How “clean” are your beauty products?

A few months ago, my daughter began collecting “pocket bacs,” the small, hand sanitizers from Bath & Body Works. Personally, I’m not a fan of the store- I feel like I get a headache from the scents just by walking in- but since she wasn’t actually using them (don’t even ask), I didn’t give it much thought.

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But then the obsession quickly grew to include their body washes and lotions, as well as body washes, lotions and bath bombs from other stores. I decided it was time to do a little research to see just what was in all of these products.

My first stop was Skin Deep, a great site where you can type in a product and get a rating on how good/bad it is based on the ingredients.  The only problem was most of the products I was looking up weren’t on there. Hmmm. I needed to do a bit of digging.

Have you heard of the “dirty dozen” for fruits and vegetables? Well, apparently there’s a list for chemicals too!

1. BHA and BHT– Used mainly in moisturizers and makeup as preservatives. Suspected endocrine disruptors and may cause cancer (BHA).
2. Coal tar dyes: p-phenylenediamine and colours listed as “CI” followed by a five digit number
In addition to coal tar dyes, natural and inorganic pigments used in cosmetics are also assigned Colour Index numbers (in the 75000 and 77000 series, respectively). Look for p-phenylenediamine hair dyes and in other products colours listed as “CI” followed by five digits.1 The U.S. colour name may also be listed (e.g. “FD&C Blue No. 1” or “Blue 1”). Potential to cause cancer and may be contaminated with heavy metals toxic to the brain.
3. DEA-related ingredients– Used in creamy and foaming products, such as moisturizers and shampoos. Can react to form nitrosamines, which may cause cancer.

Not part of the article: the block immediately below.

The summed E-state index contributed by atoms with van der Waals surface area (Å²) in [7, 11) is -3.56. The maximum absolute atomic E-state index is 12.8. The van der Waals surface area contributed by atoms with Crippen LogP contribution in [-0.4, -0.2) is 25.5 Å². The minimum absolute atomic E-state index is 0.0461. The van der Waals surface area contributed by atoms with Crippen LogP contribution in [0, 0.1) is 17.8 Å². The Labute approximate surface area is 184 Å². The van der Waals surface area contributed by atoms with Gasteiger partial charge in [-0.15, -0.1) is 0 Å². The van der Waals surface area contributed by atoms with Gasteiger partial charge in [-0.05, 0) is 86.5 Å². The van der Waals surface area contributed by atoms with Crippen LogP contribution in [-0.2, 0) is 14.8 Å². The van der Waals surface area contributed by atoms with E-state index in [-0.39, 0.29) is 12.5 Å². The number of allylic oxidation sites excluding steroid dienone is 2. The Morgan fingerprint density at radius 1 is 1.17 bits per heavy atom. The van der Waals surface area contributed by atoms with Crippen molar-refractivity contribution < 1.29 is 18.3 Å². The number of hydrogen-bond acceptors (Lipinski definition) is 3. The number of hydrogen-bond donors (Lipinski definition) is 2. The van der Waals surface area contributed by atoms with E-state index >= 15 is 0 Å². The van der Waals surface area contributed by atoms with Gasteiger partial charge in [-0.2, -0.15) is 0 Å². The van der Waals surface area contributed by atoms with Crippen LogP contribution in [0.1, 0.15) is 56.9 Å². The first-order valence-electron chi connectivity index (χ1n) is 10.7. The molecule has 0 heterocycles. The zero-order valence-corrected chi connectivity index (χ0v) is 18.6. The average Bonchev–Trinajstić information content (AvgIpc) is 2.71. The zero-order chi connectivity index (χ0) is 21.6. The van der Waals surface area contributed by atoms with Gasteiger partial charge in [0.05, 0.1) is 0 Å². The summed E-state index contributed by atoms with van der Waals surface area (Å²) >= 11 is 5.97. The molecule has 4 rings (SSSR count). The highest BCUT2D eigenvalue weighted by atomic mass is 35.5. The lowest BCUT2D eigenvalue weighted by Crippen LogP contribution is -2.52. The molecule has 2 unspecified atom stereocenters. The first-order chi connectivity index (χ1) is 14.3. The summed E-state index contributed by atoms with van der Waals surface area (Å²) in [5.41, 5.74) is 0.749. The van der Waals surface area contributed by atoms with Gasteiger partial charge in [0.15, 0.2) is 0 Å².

4. Dibutyl phthalate– Used as a plasticizer in some nail care products. Suspected endocrine disrupter and reproductive toxicant.
5. Formaldehyde-releasing preservatives– Look for DMDM hydantoin, diazolidinyl urea, imidazolidinyl urea, methenamine and quarternium-15. Used in a variety of cosmetics. Slowly release small amounts of formaldehyde, which causes cancer.
6. Parabens– Used in a variety of cosmetics as preservatives. Suspected endocrine disrupters and may interfere with male reproductive functions.
7. Parfum (a.k.a. fragrance)– Any mixture of fragrance ingredients used in a variety of cosmetics — even in some products marketed as “unscented.” Some fragrance ingredients can trigger allergies and asthma. Some linked to cancer and neurotoxicity.
8. PEG compounds– Used in many cosmetic cream bases. Can be contaminated with 1,4-dioxane, which may cause cancer. Also for related chemical propylene glycol and other ingredients with the letters “eth” (e.g., polyethylene glycol).
9. Petrolatum– Used in some hair products for shine and as a moisture barrier in some lip balms, lip sticks and moisturizers. A petroleum product that can be contaminated with polycyclic aromatic hydrocarbons, which may cause cancer.
10. Siloxanes– Look for ingredients ending in “-siloxane” or “-methicone.” Used in a variety of cosmetics to soften, smooth and moisten. Suspected endocrine disrupter and reproductive toxicant (cyclotetrasiloxane).
11. Sodium laureate sulfate– Used in foaming cosmetics, such as shampoos, cleansers and bubble bath. Can be contaminated with 1,4-dioxane, which may cause cancer. Look also for related chemical sodium lauryl sulfate and other ingredients with the letters “eth” (e.g., sodium laureth sulfate).
12. Triclosan– Used in antibacterial cosmetics, such as toothpastes, cleansers and antiperspirants. Suspected endocrine disrupter and may contribute to antibiotic resistance in bacteria.

Pretty scary stuff, not to mention overwhelming. I decided we’d start by going paraben and BHA/BHT free.

Needless to say, my daughter was not thrilled when I began confiscating her products to analyze the ingredients. To include her in the process, I used this very cool, FREE app called Think Dirty. With this app, you can scan products with your phone and it will give you a score (much like the other website I mentioned but the scanner makes it fun!). Within moments, she was scanning away and screaming when she came across a 10 (“OMG! Get this out of here!“). I love that she could see that the items weren’t good  for her so she didn’t resist. She even joked she could become a “paraben hunter” 🙂